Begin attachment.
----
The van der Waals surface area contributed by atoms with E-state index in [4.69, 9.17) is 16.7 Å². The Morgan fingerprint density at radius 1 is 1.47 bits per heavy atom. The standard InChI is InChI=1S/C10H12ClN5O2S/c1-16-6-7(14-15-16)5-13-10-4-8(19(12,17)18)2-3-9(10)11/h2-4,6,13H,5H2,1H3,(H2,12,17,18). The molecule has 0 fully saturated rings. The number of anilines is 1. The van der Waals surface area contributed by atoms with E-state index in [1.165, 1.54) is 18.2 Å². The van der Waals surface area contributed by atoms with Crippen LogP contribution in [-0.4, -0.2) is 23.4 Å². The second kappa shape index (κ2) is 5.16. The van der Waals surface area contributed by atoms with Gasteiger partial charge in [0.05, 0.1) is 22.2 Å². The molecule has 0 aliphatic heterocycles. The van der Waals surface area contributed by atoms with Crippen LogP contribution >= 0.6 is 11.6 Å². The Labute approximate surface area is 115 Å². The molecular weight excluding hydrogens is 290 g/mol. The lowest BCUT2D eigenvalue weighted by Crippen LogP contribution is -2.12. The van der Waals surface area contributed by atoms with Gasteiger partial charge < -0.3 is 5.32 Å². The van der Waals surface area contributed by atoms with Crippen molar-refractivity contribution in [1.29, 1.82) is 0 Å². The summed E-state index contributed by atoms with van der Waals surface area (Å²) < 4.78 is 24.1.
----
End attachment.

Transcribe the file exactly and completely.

The van der Waals surface area contributed by atoms with E-state index in [4.69, 9.17) is 16.7 Å². The Morgan fingerprint density at radius 1 is 1.47 bits per heavy atom. The standard InChI is InChI=1S/C10H12ClN5O2S/c1-16-6-7(14-15-16)5-13-10-4-8(19(12,17)18)2-3-9(10)11/h2-4,6,13H,5H2,1H3,(H2,12,17,18). The molecule has 0 fully saturated rings. The number of anilines is 1. The van der Waals surface area contributed by atoms with E-state index in [1.165, 1.54) is 18.2 Å². The van der Waals surface area contributed by atoms with Crippen LogP contribution in [-0.4, -0.2) is 23.4 Å². The second kappa shape index (κ2) is 5.16. The van der Waals surface area contributed by atoms with Gasteiger partial charge in [0.05, 0.1) is 22.2 Å². The molecule has 0 aliphatic heterocycles. The van der Waals surface area contributed by atoms with Crippen LogP contribution >= 0.6 is 11.6 Å². The Labute approximate surface area is 115 Å². The molecular weight excluding hydrogens is 290 g/mol. The lowest BCUT2D eigenvalue weighted by Crippen LogP contribution is -2.12. The van der Waals surface area contributed by atoms with Gasteiger partial charge < -0.3 is 5.32 Å². The van der Waals surface area contributed by atoms with Crippen molar-refractivity contribution in [1.29, 1.82) is 0 Å². The summed E-state index contributed by atoms with van der Waals surface area (Å²) < 4.78 is 24.1.